Biden Punts Possible Devastating Rail Strike Dilemma to Congress to Solve… “President Biden said in a statement: ‘As a proud pro-labor President, I am reluctant to override the ratification procedures and the views of those who voted against the agreement. But in this case – where the economic impact of a shutdown would hurt millions of other working people and families – I believe Congress must use its powers to adopt this deal.’ Speaker Pelosi added that ‘as we consider congressional action, we must recognize that railroads have been selling out to Wall Street to boost their bottom lines, making obscene profits.’” – Political Insider, Nov. 29
Dear Colleague on the Tentative Agreement with Railroaders… “Proudly, we have long stood with the hard-working railroaders in their fight against greedy railroad corporations for fairer wages, benefits and working conditions. And it is outrageous that every developed country in the world has paid sick leave, yet America does not. It is with great reluctance that we must now move to bypass the standard ratification process for the Tentative Agreement. However, we must act to prevent a catastrophic strike that would touch the lives of nearly every family: erasing hundreds of thousands of jobs, including union jobs; keeping food and medicine off the shelves; and stopping small businesses from getting their goods to market.” – Speaker of The House Nancy Pelosi, Nov. 29
If no agreement is reached by Dec. 9, 2022, or Congress doesn’t intervene, a coordinated strike will commence. Unions that voted for ratification have confirmed that they won’t cross picket lines and will support fellow union workers, which would result in a nationwide freight-rail shutdown. The largest rail union along with three others represent over 100,000 union members who voted against Biden’s government-moderated deal, and the remaining eight voted to ratify.
This afternoon, House lawmakers voted 290 to 137 to force the adoption of the government deal that failed to get the required approval from all railroad unions. Additionally, the House passed a separate bill that adds seven days of paid sick leave to hopefully remove a key bargaining roadblock between the unions and the railroad industry. Nancy Pelosi cited the Railway Labor Act of 1926 that allows Congress to intervene in railroad disputes that threaten the U.S. economy. It must survive a vote in the Senate within a few days, but members on both sides of the aisle are threatening roadblocks to delay it.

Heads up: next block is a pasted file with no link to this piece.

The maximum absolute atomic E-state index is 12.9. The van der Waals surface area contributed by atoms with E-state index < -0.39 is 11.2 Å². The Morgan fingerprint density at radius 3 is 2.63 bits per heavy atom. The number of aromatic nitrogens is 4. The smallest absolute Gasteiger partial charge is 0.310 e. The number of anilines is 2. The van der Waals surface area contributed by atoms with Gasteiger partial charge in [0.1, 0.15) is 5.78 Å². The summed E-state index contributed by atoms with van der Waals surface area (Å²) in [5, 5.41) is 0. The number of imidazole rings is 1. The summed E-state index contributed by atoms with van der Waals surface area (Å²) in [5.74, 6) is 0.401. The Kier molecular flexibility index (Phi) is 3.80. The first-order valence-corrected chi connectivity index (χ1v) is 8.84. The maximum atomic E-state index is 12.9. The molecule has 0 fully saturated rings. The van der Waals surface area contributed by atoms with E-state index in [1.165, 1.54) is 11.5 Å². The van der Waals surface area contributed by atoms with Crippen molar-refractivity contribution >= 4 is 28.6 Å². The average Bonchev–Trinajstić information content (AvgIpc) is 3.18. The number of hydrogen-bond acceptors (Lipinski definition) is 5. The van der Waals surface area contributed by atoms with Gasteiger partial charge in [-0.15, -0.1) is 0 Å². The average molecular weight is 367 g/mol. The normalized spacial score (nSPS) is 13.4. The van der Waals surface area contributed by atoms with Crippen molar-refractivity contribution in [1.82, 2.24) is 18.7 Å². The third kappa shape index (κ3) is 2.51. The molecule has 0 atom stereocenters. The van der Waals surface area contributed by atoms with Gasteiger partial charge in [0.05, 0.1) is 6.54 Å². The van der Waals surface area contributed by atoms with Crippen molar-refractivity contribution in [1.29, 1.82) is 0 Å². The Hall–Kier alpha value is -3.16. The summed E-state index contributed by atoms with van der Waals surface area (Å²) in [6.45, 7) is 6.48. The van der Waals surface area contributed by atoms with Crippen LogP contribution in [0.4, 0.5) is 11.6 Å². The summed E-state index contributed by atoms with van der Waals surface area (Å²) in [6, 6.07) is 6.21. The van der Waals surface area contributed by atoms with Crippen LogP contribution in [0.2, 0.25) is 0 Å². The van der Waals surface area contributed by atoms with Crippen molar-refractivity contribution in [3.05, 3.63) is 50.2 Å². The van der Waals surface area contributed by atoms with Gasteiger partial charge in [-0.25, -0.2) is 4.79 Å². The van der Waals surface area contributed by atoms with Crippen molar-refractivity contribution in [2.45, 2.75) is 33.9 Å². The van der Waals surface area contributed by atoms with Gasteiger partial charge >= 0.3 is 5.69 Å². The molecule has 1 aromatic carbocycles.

Sen. Marco Rubio slams Biden’s shutting down a rail strike for workers who want more paid sick leave… “Michael Paul Lindsey, a locomotive engineer in Idaho and steering committee member for Railroad Workers United, told Insider it was a ‘blatant betrayal’ but he wasn’t surprised. ‘I thought it was kind of laughable that anyone would think that either the Democrats or the Republicans actually cared. Bottom line, they care about money,’ he said. Even so, he added, ‘there was always that hope in the back of my mind that maybe someone would do something that was actually right for the American worker for once — instead of just what’s right for corporate America.’” – Business Insider, Nov. 29
“The way to avoid a rail strike isn’t for Congress to impose a deal made by labor bosses that was rejected by the rank & file of unions representing over half the rail workers. The way to avoid a strike is a new deal that rank & file members will support.” – Sen. Marco Rubio, Nov. 30
According to federal safety measures, railroad carriers must begin prepping for a strike seven days before the strike date. With a nationwide strike slated for launch on December 9, the railroad industry has already begun to implement supply chain contingency plans.
One example is ethanol, which is primarily transported by rail, and more than 90% of gasoline in the U.S. requires it. Transportation that’s needed to circumvent a railroad strike is extremely difficult or impossible to acquire due to the current truck driver shortage and multimodal logistics required for materials transported by rail. The Association of American Railroads (AAR) has said that 467,000 trucks and trailers would be needed to move the amount of rail-bound freight per day in the event of a strike. It’s estimated that for every day of a strike, it takes roughly five to seven days for that supply chain to catch up.
The world’s largest steam locomotive is today’s headline image, and its name is “Big Boy No. 4014.” Big Boy returned to the tracks and celebrated 160 years with Union Pacific last year. Pray for no railroad strike or violence. We have enough supply chain issues to contend with already. Enjoy the video!
Plan Your Trade, Trade Your Plan